BBC Reporter Frank Gardner Offers No Forgiveness To The Last Living Islamist That Shot Him
In 2004, BBC news reporter and former Army captain Frank Gardner was shot six times by an Islamist gang. The attack in Riyadh murdered his cameraman, Simon Cumbers. Mr Gardner is in a wheelchair. He spent a year in hospital. He endured 14 operations.
Only one member of that gang, Adel Al-Dhubaiti, is alive. But not for long. He’d just been sentenced to death in Saudi Arabia.
“He is completely unrepentant. He has never said sorry. He is still in the mindset that he had when he attacked us. So forgiveness is not really an option… It’s not like this man’s parents have written to me or anyone saying, ‘Please forgive him’. No one has apologised…“I don’t want to see this guy. Why would I? What am I going to get from it? The man’s soul is dead… I gather he’s put on weight in jail – he has been eating quite well.”
The attack was calculated to kill:
It all happened quickly. A screech of tyres, a shout in Arabic, and what sounded like a gunshot. ‘Oh bloody hell,’ I thought, ‘not again.’ The memories of the last time I experienced such a cacophony back in 2004 are still vivid. I heard a loud crack and felt something sting my shoulder. I didn’t know it then, but that first bullet passed clean through, hitting the shoulder bone on the way. I ran, trying to put as much distance as possible between me and the gunman.
For a few happy seconds I thought I was actually going to make it. Then there was another loud bang and I was down on my front on the tarmac, felled by a bullet in the leg.
I realised these men were no casual, have-a-go amateurs, but a hardcore Al Qaeda terror cell.
I pleaded with them in Arabic. They responded by opening fire once more. A gunman stood over me and pumped bullets into my lower back. I don’t remember it hurting at the point of impact, just a deafening noise each time he squeezed the trigger and a sickening jolt as the bullets thudded into me.
He is haunted by it:
I have this recurring dream. I am sitting down with a group of friends when one by one they start to stand up. Nobody is paying any attention as I grip a nearby table or chair for support and slowly, unsteadily, pull myself up to a standing position. “Hey look!” I shout, “I’m standing on my own two legs!”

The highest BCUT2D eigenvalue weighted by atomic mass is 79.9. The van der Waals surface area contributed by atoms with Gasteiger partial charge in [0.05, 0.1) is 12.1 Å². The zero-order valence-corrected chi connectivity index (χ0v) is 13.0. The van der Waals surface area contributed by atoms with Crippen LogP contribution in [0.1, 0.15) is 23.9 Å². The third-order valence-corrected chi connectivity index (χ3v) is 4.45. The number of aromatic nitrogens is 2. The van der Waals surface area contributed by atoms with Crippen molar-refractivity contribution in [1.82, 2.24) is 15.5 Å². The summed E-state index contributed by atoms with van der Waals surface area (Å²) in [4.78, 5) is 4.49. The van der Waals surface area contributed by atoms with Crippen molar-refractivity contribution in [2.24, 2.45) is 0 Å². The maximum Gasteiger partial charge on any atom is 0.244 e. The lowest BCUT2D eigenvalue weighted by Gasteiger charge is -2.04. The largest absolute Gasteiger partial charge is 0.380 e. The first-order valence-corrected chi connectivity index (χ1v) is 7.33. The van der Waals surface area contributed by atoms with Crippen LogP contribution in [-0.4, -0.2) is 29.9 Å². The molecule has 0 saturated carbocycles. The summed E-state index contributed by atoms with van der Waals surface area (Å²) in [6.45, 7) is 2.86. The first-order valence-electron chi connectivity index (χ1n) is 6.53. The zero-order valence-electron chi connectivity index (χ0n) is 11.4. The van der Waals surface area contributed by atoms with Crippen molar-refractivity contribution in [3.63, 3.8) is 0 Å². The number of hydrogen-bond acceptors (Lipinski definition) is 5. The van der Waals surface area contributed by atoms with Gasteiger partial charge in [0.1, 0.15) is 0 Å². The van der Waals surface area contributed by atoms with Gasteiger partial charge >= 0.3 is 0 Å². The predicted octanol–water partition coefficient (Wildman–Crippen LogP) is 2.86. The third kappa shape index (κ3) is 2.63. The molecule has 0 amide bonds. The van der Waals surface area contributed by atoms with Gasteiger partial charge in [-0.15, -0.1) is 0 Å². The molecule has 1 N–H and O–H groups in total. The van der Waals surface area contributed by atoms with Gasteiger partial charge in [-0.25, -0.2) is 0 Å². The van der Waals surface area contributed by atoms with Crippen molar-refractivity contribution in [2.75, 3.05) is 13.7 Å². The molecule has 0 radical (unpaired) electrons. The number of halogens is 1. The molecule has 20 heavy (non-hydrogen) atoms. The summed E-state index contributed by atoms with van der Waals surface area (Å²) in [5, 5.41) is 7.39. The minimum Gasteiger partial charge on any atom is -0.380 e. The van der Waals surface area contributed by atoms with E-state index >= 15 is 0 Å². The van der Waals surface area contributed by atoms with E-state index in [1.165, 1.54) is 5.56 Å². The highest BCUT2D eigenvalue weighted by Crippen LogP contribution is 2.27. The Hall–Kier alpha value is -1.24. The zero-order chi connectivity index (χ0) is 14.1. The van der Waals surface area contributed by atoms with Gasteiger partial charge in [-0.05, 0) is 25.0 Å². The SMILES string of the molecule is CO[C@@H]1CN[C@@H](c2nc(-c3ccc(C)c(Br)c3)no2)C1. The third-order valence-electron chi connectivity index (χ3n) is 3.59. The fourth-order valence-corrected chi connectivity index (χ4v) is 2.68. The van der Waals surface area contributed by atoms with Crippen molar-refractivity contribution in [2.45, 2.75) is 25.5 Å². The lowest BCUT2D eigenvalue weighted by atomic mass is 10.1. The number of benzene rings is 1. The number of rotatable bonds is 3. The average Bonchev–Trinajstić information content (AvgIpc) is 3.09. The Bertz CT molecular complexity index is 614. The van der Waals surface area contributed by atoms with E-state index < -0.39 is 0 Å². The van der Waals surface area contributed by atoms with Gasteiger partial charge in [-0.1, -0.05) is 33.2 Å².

“So you are,” they say, or something like that, and we walk out. The sense of relief is overwhelming. In my dream, the nightmare is over. I am not paraplegic after all. The nerves in my spine have somehow miraculously healed and I am “able-bodied” once more. The wheelchair can go to someone who needs it.
But that, I am told, is not going to happen. When the newspapers kindly noticed that I was standing up for the first time to deliver a report on BBC television news in February, it was only because my legs were supported by metal callipers hidden inside my suit trousers. The callipers are essentially a pair of metal rods that run down the outside of each leg, with a lockable hinge at the knee, and four plastic brackets to strap around the thighs and calves. Without these rods, my legs are like jelly or, in the more accurate words of my daughter, “like a raggedy doll’s”. Wearing the callipers is fine but it also entails lugging around a bulky metal walking frame for support. Without this I would quickly lose my balance and topple over, which nearly happened at a BBC party when an over-enthusiastic senior colleague pinned me ever closer to the wall as she recounted an anecdote.
So. Forgiveness? Would you?
I actually learned more from the Talmud than I did the Torah, since I was already generally familiar with the Torah. The Talmud, however, has so much insight into the laws and philosophy that are the bedrock of the faith, plus essentially provides case law, which is pretty fascinating to read. I also read a great many books on Jewish thought and identity, which were incredibly helpful. What I learned and what I appreciated personally are vastly different than what was good for Gangsterland. What changed for me personally was a greater appreciation for what it has meant, historically, to be a Jew. That even if I don’t believe in every tenet of the religion per se, I am nevertheless a Jew, and with that comes history, and with that comes a certain a genetic duty. I also learned that the ancient Jews had an exceptionally nuanced understanding of human nature and were bedeviled by many of the same existential questions I still have, which made me feel pretty good, actually, because I think we all end up thinking our hopes and fears are uniquely idiotic, but here you have people in the 8th century concerned with the very things you are concerned by in the 21st. But the most important thing I learned reading all of these books was about forgiveness. Forgiving yourself. Forgiving others. Forgiving the mistakes you haven’t made yet. That was extraordinarily enlightening.
To forgive is divine. And it’s easier said than done…